Beans & Rice for the Soul

teaching, learning and living around the world

Ranting about the “These kids” rants.

I can’t even count the number of times I’ve been nauseated by a “these kids” rant.
The “these kids” rants are the same in every language, in every country I’ve taught in.
Here is how they are usually constructed.
1. Teacher takes a tone of:

or worst of all

2. Says something like:

These kids just won’t…
These kids don’t even know…
These kids can barely even…
or worst of all
These kids just can’t…

insert some subject or skill here.

3. Teacher then raises eyebrows and uses hand gestures while blaming:

last year’s teacher
bad curriculum
standardized tests
the “system”
the kid’s parents
or worst of all
the kid

4. Teacher closes with a huff.

Oh man, and when I hear this lasssst defeated huff, I really start to feel sick.
My temperature actually rises and I feel a combination of fever and nausea.
Honestly, it is difficult to describe how the “these kids” rants twist me into a fit of internal rage.
I usually don’t say much out loud.  On the outside I appear calm, polite and professional.
But inside my head I’m screaming,

Just TEACH it!

If they can’t do it yet, then TEACH IT.
If they don’t do it on their own, then TEACH THEM HOW.
If you keep telling them, and they don’t listen, then stop telling and start TEACHING.
And if you don’t know how to teach it, then JUST SAY SO AND ASK FOR HELP!!!!!!

Stop blaming everybody else because it only makes you look foolish.
You say: these kids can’t learn it.
I hear: you don’t know how to teach it.

Kids are failing to learn it because you are failing to teach it.
I just don’t know how to see this any other way.

You are a teacher.
Feel empowered!!
If your kids aren’t learning something, youuuuuu need to find a more effective way of teaching it.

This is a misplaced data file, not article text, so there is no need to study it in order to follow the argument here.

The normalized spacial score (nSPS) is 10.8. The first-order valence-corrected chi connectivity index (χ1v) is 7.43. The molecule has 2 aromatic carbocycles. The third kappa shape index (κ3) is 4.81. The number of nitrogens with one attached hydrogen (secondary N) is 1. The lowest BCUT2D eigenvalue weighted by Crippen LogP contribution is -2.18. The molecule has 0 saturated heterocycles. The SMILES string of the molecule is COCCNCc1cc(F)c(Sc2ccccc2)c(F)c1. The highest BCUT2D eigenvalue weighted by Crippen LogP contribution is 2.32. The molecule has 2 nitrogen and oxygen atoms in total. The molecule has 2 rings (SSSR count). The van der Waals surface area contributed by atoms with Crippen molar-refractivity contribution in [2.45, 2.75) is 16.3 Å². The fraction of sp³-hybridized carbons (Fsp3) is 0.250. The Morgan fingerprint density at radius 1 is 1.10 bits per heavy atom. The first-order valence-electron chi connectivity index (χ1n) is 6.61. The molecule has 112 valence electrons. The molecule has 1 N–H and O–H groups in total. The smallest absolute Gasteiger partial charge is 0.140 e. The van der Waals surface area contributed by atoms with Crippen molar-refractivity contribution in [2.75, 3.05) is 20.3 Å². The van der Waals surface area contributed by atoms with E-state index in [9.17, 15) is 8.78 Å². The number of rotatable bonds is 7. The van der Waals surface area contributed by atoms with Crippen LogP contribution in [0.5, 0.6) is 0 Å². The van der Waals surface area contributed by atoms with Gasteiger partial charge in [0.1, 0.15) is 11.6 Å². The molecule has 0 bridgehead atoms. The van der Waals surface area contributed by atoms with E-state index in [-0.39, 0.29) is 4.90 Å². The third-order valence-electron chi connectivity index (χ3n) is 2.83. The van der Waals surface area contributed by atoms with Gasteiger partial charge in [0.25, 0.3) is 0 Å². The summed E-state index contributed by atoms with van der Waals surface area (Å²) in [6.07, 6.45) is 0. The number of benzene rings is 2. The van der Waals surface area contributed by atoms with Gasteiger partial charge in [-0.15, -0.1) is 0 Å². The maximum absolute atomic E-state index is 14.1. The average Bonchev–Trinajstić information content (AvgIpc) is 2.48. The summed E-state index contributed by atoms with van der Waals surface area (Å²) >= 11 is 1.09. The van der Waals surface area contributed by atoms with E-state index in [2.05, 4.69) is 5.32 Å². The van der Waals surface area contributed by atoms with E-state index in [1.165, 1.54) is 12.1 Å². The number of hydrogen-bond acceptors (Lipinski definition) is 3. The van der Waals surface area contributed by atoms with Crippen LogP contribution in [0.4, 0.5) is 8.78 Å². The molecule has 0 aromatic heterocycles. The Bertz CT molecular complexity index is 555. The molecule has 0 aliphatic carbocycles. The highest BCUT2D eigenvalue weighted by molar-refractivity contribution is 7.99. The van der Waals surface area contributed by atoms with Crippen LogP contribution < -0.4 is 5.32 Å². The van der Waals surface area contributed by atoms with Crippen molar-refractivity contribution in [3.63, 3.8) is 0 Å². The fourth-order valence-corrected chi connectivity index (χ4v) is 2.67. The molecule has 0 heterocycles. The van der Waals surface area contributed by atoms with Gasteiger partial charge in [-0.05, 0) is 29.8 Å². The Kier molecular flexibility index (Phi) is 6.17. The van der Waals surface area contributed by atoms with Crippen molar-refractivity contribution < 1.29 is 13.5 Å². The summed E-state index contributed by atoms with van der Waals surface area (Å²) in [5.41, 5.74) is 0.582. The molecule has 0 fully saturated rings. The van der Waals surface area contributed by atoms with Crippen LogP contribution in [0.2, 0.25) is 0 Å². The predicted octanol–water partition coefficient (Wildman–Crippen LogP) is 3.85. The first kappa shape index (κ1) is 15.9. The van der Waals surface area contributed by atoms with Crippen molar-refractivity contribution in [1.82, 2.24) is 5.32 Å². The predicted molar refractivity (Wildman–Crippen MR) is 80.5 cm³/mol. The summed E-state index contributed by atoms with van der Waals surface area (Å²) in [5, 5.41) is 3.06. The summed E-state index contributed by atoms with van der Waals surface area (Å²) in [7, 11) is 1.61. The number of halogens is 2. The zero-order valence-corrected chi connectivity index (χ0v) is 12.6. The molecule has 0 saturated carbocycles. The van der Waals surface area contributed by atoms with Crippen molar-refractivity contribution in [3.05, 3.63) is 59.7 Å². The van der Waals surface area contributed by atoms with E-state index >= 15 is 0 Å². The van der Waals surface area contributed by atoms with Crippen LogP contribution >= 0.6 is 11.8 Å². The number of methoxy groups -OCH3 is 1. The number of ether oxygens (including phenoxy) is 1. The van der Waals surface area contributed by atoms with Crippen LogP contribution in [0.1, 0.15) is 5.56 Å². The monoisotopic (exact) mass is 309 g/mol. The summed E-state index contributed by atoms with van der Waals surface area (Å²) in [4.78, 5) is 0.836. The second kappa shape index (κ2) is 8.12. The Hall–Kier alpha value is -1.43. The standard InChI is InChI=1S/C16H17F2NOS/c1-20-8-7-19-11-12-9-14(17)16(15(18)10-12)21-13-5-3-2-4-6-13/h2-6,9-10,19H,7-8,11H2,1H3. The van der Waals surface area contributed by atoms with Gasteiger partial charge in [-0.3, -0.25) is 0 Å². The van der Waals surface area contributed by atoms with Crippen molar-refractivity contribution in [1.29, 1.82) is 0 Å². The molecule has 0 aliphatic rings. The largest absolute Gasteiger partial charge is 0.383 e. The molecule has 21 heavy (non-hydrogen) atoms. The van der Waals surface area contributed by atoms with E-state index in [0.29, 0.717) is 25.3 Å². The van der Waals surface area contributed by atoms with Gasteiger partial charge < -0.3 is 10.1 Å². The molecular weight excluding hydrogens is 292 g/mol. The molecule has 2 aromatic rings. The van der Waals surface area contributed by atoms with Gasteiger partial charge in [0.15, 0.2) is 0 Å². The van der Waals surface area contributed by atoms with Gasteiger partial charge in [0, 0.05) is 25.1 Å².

You you you you you you YOU!

NOT “these kids,”


5 comments on “Ranting about the “These kids” rants.

  1. Lonnie Rich (dad)
    June 5, 2013

    Nothing better than a rant about the rant. You go, girl. Now did you finish your rant with a “huff” or a “so BAM.”

  2. Ms. Rich
    June 5, 2013

    hahaha NEITHER! I did the three snaps zig zag.

  3. Sally
    June 5, 2013

    Love this!

  4. Tim Z Falconer
    June 6, 2013

    Sarah, thank you so much for this article. Have you seen the youtube video that’s gone viral with the long-haired teen telling his teacher about the same thing? I have spent some time teaching, and I have to add my own little mantra: “hand-over-hand is ok!” – when working with small kids or kids with disabilities, or even an average kid who just needs a little extra help, go hands-on! If, by placing your hand on a child’s hand you can give him or her a little confidence, go for it. I had to get over this, so much is made of independence; but when someone needs help, the teacher should be there , to the maximum extent that they can. Oh, I’m just getting started now! Thanks again- what a great piece! 🙂

  5. stephanie wintjes
    June 10, 2013

    Sara, You are a visionary, a romantic idealist. I love it! My response is a deep intense look at my battle-scarred self!

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This entry was posted on June 5, 2013 by in teaching.
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